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$3.1m consortium for climate smart agriculture

  • Staff Correspondent
  • 25 November, 2021 12:00 AM
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$3.1m consortium for climate smart agriculture

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A new consortium of international agencies was launched on Wednesday with an initial investment of about $3.1 million for Scaling-up Climate Smart Agriculture in South Asia.

The platform called Consortium for Scaling-up Climate Smart Agriculture in South Asia (C-SUCSeS) was floated at a hybrid event at Bangladesh Agriculture Research Council (BARC) Complex in the capital. 

International Fund for Agricultural Development (IFAD), SAARC Agriculture Centre (SAC), International Food Policy Research Institute (IFPRI) and SAARC Development Fund (SDF) have formed the consortium.

The partner organisations hoped that the size of investment will grow in the coming years.

The aim of consortium is to develop evidence-based strategies to collectively tackle the impact of climate change in South Asia.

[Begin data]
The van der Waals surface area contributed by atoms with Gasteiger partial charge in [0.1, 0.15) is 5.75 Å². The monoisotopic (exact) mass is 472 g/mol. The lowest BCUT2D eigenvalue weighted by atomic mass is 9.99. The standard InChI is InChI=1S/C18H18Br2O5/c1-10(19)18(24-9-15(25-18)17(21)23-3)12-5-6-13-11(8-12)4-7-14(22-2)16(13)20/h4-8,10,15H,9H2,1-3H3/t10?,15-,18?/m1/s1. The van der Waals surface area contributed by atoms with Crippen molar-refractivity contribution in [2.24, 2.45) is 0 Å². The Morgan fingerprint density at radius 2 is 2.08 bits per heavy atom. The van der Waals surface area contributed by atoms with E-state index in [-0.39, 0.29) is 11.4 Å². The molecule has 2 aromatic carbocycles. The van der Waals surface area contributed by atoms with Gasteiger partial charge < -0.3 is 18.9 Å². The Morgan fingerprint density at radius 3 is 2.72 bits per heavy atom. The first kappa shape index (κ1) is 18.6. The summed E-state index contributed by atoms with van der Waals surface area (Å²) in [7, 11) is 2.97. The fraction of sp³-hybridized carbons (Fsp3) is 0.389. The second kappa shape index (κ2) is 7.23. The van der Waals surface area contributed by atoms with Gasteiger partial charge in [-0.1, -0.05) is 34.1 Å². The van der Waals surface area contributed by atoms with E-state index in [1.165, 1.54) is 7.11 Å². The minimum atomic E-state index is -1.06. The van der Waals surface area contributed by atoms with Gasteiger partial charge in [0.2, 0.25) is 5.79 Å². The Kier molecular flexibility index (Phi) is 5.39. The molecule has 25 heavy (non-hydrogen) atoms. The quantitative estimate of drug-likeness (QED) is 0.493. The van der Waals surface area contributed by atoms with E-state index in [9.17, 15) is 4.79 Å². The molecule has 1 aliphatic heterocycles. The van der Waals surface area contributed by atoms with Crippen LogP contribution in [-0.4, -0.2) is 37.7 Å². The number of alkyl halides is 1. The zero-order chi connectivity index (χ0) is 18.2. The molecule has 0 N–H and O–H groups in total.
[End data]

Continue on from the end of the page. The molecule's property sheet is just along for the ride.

The partnership will also focus on promoting sustainable and resilient agricultural intensification in South Asia through building the capacity of institutions and enhancing skills, scaling-up climate smart strategies and technologies.

Abdelkarim Sma, lead regional economist of IFAD, said that the agreement will strengthen IFAD’s partnership with SAARC to work together on improving food security and to benefit smallholder agriculture in the region.

 The project will look at climate-smart agriculture technologies and practices in the context of farming systems that integrate benefits for adaptation, nutrition, and women and youth, he added.

 “The agreement provides us a platform for collaborative efforts to generate evidence-based policy solutions that can accelerate climate-resilient and sustainable food supply in South Asia,” said Shahidur Rashid, director of IFPRI-South Asia.

“We believe climate change adaptation and sustainable agricultural intensification are inextricably linked,” he said.

The multi-country project is the first of its kind in the region, which has been launched at a time when climate change has emerged as a major threat to the agricultural landscape, said Esala Ruwan Weerakoon, secretary general of SAARC.

The project will target to benefit smallholders focusing on women farmers, as well as, researchers, extension workers, and policy makers in SAARC member countries, with a particular stressed on Afghanistan, Bangladesh, Bhutan, India, Nepal, Pakistan, and Sri Lanka for piloting and scaling up of CSA technologies.

All SAARC countries including Maldives will also benefit from capacity building and knowledge sharing activities.